Alimony, also known as spousal support or spousal maintenance, requires regular payments by an individual to a former spouse after the couple's separation and divorce. The payor-spouse may feel resentful about ongoing monthly support, especially if the recipient-spouse has started a new romantic relationship. Whether alimony ends upon the recipient-spouse's remarriage or cohabitation with a new partner depends on each state's divorce laws.
The terms of an alimony award determine the monthly cost to the ex-spouse responsible for paying spousal support, as well as the duration of the support obligation. A pending divorce may require temporary alimony, while a finalized divorce may include a court order for ongoing alimony. A finalized order may require spousal support for a specific period to end on a definite date or result in support on a permanent basis for an indefinite period. The judge may include other provisions, such as termination due to remarriage, in the court order.
Limits on Alimony
States' divorce laws usually include limits on alimony, which the divorce court must follow when issuing orders for spousal support. In Utah, for example, the duration of court-ordered alimony generally may not last for a longer period of time than the duration of the marriage itself. In addition to limits imposed by state law, ex-spouses may negotiate the terms of alimony during their divorce. A divorce agreement may explain other circumstances, including remarriage if not already specified in state law, that will result in an end to alimony obligations.
Automatic Termination Upon Remarriage
Some state laws expressly provide for automatic termination of alimony upon the remarriage of the recipient-spouse. Missouri, for example, includes specific language in the Missouri Revised Statutes to relieve an ex-spouse from alimony obligations upon the date of the other party's remarriage, without a need for further court proceedings. The rights of the ex-spouse responsible for alimony payments depend on the relevant laws in the state where the divorce occurred. Though some states allow for termination of alimony upon the recipient-spouse's remarriage, statutes do not usually address the termination of alimony due to the payor-spouse's remarriage. Furthermore, an end to alimony upon remarriage does not include an end to child support, which represents a separate legal issue.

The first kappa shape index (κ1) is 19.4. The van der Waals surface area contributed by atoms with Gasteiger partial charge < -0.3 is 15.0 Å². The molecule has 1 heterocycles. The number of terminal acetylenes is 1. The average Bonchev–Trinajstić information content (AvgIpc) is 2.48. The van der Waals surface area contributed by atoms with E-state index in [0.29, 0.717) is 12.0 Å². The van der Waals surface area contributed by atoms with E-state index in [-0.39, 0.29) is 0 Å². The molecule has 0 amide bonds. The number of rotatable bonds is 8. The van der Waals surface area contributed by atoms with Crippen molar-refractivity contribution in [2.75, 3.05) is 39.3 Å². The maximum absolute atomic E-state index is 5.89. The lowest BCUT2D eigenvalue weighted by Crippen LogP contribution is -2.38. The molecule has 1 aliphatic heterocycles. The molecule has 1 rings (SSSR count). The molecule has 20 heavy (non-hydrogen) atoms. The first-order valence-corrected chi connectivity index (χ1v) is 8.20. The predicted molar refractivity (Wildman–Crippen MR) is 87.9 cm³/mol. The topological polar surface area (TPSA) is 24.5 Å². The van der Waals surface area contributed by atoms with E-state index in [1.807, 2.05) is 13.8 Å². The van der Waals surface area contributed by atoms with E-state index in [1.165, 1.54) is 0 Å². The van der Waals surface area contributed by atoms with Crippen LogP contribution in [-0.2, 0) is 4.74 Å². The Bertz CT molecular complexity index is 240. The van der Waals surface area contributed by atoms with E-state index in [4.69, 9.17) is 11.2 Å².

Effect of Cohabitation
Some states have enacted laws regarding the effect of cohabitation on ex-spouses' alimony arrangements. Delaware, for example, specifically provides for termination of alimony when the recipient-spouse has engaged in cohabitation as part of a new relationship, even when the new relationship does not include a formal marriage. The Delaware Code defines cohabitation as "regularly residing" with another adult when the two adults "hold themselves out as a couple." As alimony laws vary from state to state, an ex-spouse with concerns about the effect of cohabitation or remarriage on alimony may wish to personally consult with an attorney in his own state.
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